While usability tests have been helpful in evaluating the success or failure of implementing discovery layers in the library context, the focus of usability tests has remained on the search interface rather than the discovery process for users. The informal site-‐ and context specific usability tests have offered little to test the rigor of the discovery layers against the user goals, motivations and workflow they have been designed to support. This study proposes hierarchical task analysis (HTA) as an important complementary evaluation method to usability testing of discovery layers. Relevant literature is reviewed for the discovery layers and the HTA method. As no previous application of HTA to the evaluation of discovery layers was found, this paper presents the application of HTA as an expert based and workflow centered (e.g., retrieving a relevant book or a journal article) method to evaluating discovery layers. Purdue University’s Primo by Ex Libris was used to map eleven use cases as HTA charts. Nielsen’s Goal Composition theory was used as an analytical framework to evaluate the goal charts from two perspectives: a) users’ physical interactions (i.e., clicks), and b) user’s cognitive steps (i.e., decision points for what to do next). A brief comparison of HTA and usability test findings is offered as a way of conclusion.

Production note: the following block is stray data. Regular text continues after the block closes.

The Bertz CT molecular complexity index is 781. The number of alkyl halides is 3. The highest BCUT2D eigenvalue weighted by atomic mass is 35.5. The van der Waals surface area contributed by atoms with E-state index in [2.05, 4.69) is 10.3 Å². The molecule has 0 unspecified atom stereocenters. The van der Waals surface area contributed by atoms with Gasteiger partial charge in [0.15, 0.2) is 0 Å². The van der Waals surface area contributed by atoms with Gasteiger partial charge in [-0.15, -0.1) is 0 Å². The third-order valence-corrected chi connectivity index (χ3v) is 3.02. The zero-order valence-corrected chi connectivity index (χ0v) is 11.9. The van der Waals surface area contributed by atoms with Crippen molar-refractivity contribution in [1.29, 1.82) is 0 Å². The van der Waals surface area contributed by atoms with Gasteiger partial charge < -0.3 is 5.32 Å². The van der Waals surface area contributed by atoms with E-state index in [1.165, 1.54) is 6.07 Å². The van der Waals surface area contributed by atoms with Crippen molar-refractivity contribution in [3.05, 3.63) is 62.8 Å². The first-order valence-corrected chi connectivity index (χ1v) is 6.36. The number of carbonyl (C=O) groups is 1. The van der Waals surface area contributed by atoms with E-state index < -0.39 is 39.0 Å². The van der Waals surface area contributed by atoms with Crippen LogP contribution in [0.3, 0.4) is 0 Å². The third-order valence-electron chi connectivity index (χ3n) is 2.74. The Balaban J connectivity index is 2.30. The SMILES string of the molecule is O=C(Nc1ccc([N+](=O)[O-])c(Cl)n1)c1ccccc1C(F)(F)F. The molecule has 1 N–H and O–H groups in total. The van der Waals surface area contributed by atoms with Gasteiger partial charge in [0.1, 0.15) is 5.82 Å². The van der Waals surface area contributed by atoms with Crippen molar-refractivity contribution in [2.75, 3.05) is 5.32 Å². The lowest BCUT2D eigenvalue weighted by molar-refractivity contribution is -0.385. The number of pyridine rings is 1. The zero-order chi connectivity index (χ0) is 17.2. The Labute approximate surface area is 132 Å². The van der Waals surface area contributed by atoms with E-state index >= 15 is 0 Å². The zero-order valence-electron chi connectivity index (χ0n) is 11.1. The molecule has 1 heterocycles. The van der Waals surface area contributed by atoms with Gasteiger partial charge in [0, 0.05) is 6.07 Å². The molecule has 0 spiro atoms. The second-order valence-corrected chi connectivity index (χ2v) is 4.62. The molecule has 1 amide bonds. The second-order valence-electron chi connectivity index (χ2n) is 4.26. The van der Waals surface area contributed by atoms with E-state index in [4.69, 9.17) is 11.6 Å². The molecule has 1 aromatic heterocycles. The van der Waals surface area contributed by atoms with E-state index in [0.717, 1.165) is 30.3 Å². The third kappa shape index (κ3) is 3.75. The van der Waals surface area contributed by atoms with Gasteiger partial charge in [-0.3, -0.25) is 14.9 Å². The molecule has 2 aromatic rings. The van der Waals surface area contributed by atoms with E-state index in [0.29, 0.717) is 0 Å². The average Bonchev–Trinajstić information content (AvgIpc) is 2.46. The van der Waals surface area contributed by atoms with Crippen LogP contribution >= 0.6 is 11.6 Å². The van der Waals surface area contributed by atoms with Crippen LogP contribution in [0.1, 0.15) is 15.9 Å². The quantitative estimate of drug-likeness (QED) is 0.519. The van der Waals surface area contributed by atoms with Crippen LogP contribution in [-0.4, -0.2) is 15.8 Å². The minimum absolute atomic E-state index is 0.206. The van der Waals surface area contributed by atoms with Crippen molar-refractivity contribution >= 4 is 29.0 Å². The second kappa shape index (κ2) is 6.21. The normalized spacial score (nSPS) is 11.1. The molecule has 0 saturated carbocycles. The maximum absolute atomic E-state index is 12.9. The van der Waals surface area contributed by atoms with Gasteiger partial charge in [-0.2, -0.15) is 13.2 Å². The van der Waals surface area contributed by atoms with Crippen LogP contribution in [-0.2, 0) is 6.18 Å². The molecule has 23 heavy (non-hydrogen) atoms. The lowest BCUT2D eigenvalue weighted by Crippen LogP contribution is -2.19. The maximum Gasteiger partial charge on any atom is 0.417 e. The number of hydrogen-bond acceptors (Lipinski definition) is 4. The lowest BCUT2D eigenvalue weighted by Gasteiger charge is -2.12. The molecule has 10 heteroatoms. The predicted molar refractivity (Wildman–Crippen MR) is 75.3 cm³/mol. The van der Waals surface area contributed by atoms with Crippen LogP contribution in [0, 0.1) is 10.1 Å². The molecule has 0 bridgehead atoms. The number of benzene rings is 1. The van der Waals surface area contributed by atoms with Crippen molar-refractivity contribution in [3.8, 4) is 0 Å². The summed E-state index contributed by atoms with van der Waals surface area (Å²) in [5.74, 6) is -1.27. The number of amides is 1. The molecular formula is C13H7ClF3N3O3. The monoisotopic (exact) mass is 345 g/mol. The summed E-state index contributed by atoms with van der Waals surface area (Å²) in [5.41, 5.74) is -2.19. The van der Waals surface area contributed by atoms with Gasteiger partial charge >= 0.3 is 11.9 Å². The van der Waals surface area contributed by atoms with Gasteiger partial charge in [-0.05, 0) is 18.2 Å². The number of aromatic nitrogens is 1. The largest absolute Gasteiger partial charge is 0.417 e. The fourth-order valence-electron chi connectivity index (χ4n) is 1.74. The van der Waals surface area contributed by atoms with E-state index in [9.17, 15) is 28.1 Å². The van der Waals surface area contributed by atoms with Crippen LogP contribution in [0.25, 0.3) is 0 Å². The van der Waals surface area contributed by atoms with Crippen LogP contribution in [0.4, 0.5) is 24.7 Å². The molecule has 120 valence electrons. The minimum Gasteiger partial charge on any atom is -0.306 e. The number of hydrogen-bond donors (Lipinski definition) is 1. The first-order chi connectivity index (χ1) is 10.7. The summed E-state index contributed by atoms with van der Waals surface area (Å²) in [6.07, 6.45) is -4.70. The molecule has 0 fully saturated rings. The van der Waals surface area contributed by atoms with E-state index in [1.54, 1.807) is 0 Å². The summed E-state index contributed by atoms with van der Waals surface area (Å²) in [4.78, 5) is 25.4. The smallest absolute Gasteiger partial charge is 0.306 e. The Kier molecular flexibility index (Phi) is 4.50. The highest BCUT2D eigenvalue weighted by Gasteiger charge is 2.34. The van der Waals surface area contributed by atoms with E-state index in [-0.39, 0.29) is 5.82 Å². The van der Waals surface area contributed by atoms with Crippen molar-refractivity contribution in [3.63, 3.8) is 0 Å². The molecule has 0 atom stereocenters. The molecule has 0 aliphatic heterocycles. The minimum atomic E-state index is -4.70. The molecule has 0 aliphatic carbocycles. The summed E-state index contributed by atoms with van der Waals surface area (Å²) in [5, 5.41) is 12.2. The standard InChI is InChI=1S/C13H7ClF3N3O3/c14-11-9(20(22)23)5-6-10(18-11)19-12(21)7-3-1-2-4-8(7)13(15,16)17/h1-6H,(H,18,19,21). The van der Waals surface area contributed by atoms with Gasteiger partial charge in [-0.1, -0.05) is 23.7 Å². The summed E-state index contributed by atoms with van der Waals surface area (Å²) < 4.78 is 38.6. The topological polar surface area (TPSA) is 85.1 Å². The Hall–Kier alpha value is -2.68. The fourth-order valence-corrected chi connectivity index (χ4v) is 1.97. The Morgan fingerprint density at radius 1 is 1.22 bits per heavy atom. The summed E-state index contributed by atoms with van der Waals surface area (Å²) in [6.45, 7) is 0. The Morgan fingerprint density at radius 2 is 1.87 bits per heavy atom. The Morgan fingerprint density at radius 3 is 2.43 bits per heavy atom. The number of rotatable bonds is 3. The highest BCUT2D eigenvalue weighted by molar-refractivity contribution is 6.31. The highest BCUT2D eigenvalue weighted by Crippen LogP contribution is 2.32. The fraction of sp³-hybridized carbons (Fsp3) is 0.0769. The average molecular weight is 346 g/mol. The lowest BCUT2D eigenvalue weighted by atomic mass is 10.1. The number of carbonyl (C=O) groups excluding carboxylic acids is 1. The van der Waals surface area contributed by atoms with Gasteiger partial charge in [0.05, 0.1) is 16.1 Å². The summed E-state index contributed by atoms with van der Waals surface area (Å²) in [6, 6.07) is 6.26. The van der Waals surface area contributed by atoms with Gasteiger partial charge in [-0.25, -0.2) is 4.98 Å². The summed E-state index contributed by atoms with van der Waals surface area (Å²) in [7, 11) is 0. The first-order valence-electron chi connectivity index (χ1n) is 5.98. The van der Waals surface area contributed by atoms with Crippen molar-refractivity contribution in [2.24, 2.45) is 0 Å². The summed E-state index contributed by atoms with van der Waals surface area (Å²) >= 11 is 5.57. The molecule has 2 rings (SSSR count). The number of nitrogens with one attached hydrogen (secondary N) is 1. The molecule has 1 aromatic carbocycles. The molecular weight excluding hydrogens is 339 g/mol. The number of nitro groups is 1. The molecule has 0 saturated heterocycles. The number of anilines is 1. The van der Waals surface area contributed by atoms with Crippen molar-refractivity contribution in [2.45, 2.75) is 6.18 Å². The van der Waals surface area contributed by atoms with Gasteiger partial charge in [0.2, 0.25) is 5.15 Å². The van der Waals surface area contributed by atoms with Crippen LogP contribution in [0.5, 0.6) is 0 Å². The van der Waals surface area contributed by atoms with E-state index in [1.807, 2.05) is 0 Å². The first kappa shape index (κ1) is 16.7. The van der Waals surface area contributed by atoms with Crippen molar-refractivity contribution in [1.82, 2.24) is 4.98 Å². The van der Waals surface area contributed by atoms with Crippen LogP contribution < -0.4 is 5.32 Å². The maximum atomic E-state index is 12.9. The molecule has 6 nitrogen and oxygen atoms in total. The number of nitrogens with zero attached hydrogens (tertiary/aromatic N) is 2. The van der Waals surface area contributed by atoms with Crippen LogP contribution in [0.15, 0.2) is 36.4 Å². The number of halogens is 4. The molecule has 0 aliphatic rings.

Task Analysis, Usability, Discovery Layer
Date of this Version
Promann, Marlen and Zhang, Tao, "Applying Hierarchical Task Analysis Method to Discovery Layer Evaluation" (2015). Libraries Faculty and Staff Scholarship and Research. Paper 107.